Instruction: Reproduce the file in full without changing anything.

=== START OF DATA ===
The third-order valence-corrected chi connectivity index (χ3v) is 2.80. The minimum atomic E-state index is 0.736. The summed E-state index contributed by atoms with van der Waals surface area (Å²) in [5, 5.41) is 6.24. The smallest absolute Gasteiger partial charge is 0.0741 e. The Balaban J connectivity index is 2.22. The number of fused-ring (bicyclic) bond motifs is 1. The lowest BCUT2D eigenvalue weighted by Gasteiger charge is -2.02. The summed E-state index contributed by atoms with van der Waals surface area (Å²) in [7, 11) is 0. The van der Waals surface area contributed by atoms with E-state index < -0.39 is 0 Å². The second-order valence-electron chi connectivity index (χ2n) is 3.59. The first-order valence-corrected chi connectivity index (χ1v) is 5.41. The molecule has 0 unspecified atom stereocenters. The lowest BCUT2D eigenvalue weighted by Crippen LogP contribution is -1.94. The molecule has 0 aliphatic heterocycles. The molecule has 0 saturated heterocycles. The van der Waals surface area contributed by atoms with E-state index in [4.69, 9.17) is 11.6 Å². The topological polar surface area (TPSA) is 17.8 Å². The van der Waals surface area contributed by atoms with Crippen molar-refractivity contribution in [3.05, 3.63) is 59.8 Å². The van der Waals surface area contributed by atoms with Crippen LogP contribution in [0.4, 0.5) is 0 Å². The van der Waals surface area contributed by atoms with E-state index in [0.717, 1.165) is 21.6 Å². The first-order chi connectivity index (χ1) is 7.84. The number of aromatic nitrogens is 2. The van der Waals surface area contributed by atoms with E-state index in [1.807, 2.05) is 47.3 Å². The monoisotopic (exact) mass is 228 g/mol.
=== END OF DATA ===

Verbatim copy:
The third-order valence-corrected chi connectivity index (χ3v) is 2.80. The minimum atomic E-state index is 0.736. The summed E-state index contributed by atoms with van der Waals surface area (Å²) in [5, 5.41) is 6.24. The smallest absolute Gasteiger partial charge is 0.0741 e. The Balaban J connectivity index is 2.22. The number of fused-ring (bicyclic) bond motifs is 1. The lowest BCUT2D eigenvalue weighted by Gasteiger charge is -2.02. The summed E-state index contributed by atoms with van der Waals surface area (Å²) in [7, 11) is 0. The van der Waals surface area contributed by atoms with E-state index < -0.39 is 0 Å². The second-order valence-electron chi connectivity index (χ2n) is 3.59. The first-order valence-corrected chi connectivity index (χ1v) is 5.41. The molecule has 0 unspecified atom stereocenters. The lowest BCUT2D eigenvalue weighted by Crippen LogP contribution is -1.94. The molecule has 0 aliphatic heterocycles. The molecule has 0 saturated heterocycles. The van der Waals surface area contributed by atoms with E-state index in [4.69, 9.17) is 11.6 Å². The topological polar surface area (TPSA) is 17.8 Å². The van der Waals surface area contributed by atoms with Crippen molar-refractivity contribution in [3.05, 3.63) is 59.8 Å². The van der Waals surface area contributed by atoms with Crippen LogP contribution in [0.4, 0.5) is 0 Å². The van der Waals surface area contributed by atoms with E-state index in [0.717, 1.165) is 21.6 Å². The first-order chi connectivity index (χ1) is 7.84. The number of aromatic nitrogens is 2. The van der Waals surface area contributed by atoms with E-state index in [1.807, 2.05) is 47.3 Å². The monoisotopic (exact) mass is 228 g/mol.